1. ITV Report

Daughter's tribute to 'Trevor the Weather'

Trevor with his great-grandson, Netanel Photo: Mandy Baker

Trevor Baker was one of the country's longest serving television weather forecasters and a familiar face to millions of viewers in southern England for 25 years.

Because of his Welsh origins, he soon established the nickname "Trevor the Weather" although to many he was simply "Trevor".

He began his TV career at the BBC when weather forecasting was still in its infancy. A first broadcast is nerve-wracking at the best of times, but for him it was even harder. John Glenn, the first American astronaut to orbit the earth, decided to hold a news conference at the exact time he was supposed to be on air, so he had to wait an anxious 45 minutes before his television debut.

In1963 he moved to Southern Television, where he was the regular evening presenter on Day By Day. He soon became more a personality than simply a weatherman and he did a great deal of charity work. In 1991 he was given his own show, The Trevor Baker All Weather Show. A second series was commissioned, but Southern Television lost its franchise and Television South took over. Trevor continued to present the weather on the nightly news show, Coast to Coast, until he retired in1987.

– Mandy Baker, daughter
Trevor with his great-grandson, Netanel Credit: Mandy Baker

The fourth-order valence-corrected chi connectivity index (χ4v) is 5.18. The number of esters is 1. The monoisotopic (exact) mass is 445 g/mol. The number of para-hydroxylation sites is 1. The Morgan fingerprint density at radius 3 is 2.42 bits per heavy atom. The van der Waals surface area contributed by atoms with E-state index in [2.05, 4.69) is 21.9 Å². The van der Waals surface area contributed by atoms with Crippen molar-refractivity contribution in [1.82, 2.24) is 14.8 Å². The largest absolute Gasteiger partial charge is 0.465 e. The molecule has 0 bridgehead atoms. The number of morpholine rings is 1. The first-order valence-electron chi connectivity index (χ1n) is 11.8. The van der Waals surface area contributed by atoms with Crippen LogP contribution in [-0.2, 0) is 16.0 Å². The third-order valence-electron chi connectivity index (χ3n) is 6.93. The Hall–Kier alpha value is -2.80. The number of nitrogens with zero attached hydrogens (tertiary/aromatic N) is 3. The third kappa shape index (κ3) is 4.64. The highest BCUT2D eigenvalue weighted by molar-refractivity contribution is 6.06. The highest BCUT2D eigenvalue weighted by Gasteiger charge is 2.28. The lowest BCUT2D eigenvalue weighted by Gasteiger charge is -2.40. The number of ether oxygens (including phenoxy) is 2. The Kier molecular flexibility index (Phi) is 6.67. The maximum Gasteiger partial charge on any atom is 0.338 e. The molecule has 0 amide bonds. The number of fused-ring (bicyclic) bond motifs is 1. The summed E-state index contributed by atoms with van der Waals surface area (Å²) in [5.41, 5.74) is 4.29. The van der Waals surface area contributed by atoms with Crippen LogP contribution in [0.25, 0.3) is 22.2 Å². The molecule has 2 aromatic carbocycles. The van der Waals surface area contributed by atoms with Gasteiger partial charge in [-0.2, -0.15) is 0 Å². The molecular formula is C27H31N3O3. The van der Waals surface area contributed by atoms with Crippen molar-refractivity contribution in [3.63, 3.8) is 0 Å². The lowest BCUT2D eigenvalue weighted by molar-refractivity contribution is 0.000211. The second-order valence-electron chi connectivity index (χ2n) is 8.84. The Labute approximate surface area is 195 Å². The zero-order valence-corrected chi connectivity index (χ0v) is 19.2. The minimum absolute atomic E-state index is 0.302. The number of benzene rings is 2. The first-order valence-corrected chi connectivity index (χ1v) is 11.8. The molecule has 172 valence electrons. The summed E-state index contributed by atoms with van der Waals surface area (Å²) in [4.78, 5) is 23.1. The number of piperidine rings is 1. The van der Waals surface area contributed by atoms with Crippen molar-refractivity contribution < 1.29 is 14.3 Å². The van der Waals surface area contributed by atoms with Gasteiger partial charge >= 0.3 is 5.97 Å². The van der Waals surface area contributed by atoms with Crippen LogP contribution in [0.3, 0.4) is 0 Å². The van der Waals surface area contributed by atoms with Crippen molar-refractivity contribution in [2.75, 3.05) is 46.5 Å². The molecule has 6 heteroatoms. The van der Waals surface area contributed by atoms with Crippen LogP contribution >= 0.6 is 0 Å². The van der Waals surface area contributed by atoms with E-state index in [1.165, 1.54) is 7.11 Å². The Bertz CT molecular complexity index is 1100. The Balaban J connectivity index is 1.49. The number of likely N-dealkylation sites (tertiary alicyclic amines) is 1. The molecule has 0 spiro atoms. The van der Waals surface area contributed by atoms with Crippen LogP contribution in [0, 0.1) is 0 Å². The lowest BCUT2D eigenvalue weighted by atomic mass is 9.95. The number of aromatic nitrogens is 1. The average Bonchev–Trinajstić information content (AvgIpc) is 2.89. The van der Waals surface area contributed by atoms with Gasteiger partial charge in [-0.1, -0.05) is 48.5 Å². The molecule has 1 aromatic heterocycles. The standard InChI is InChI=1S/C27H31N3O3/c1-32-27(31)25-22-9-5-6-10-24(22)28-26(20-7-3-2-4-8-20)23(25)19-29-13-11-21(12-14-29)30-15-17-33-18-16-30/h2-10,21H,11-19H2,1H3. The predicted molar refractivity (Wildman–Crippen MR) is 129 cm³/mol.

Trevor Baker was born in Swansea in 1921. At 18 he joined the Met Office, but his career was interrupted by the outbreak of war. He joined the RAF as a non-commissioned meteorologist and became a pilot officer. He was posted to West Africa where he spent nearly two years. During that time he was involved in a fatal accident when a Sunderland Flying Boat, in which he was an observer, crashed shortly after take-off, killing three crew members.

After the war he returned to the Met Office and in 1953 was posted to Hong Kong for three years.

In1964 he married a Swansea girl, Olga Borgen, a former actress who had trained at Rada. They had two children.

After retiring he took up painting and golf. He worked as a volunteer at Southampton General Hospital for more than 20 years, taking a trolley of fruit or confectionery round the wards.

Following the death of his wife Olga in 2008, he moved to London to be closer to his children and grandchildren. He continued his voluntary work, teaching art to residents at a care home, even though he was older than many of them.

He died at home after a short illness. He is survived by a son and daughter, four grand-daughters and three great-grandchildren.


– Mandy Baker, daughter